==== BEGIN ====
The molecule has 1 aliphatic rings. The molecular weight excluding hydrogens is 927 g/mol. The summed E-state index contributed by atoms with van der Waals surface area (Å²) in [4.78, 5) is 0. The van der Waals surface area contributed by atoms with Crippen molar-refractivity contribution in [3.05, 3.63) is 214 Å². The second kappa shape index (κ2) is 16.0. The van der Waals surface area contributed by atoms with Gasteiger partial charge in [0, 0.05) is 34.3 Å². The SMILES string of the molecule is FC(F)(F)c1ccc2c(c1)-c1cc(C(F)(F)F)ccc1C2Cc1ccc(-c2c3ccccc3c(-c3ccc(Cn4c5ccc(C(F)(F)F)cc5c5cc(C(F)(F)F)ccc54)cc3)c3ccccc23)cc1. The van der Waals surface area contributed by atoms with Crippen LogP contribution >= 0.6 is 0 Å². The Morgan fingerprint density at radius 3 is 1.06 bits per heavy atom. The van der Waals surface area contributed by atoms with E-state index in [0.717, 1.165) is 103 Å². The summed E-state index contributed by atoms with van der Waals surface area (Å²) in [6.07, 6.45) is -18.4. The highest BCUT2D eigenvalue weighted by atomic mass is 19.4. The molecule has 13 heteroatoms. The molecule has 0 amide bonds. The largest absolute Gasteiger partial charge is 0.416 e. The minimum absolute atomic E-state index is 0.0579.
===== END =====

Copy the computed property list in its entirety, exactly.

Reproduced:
The molecule has 1 aliphatic rings. The molecular weight excluding hydrogens is 927 g/mol. The summed E-state index contributed by atoms with van der Waals surface area (Å²) in [4.78, 5) is 0. The van der Waals surface area contributed by atoms with Crippen molar-refractivity contribution in [3.05, 3.63) is 214 Å². The second kappa shape index (κ2) is 16.0. The van der Waals surface area contributed by atoms with Gasteiger partial charge in [0, 0.05) is 34.3 Å². The SMILES string of the molecule is FC(F)(F)c1ccc2c(c1)-c1cc(C(F)(F)F)ccc1C2Cc1ccc(-c2c3ccccc3c(-c3ccc(Cn4c5ccc(C(F)(F)F)cc5c5cc(C(F)(F)F)ccc54)cc3)c3ccccc23)cc1. The van der Waals surface area contributed by atoms with Crippen LogP contribution >= 0.6 is 0 Å². The Morgan fingerprint density at radius 3 is 1.06 bits per heavy atom. The van der Waals surface area contributed by atoms with E-state index in [0.717, 1.165) is 103 Å². The summed E-state index contributed by atoms with van der Waals surface area (Å²) in [6.07, 6.45) is -18.4. The highest BCUT2D eigenvalue weighted by atomic mass is 19.4. The molecule has 13 heteroatoms. The molecule has 0 amide bonds. The largest absolute Gasteiger partial charge is 0.416 e. The minimum absolute atomic E-state index is 0.0579.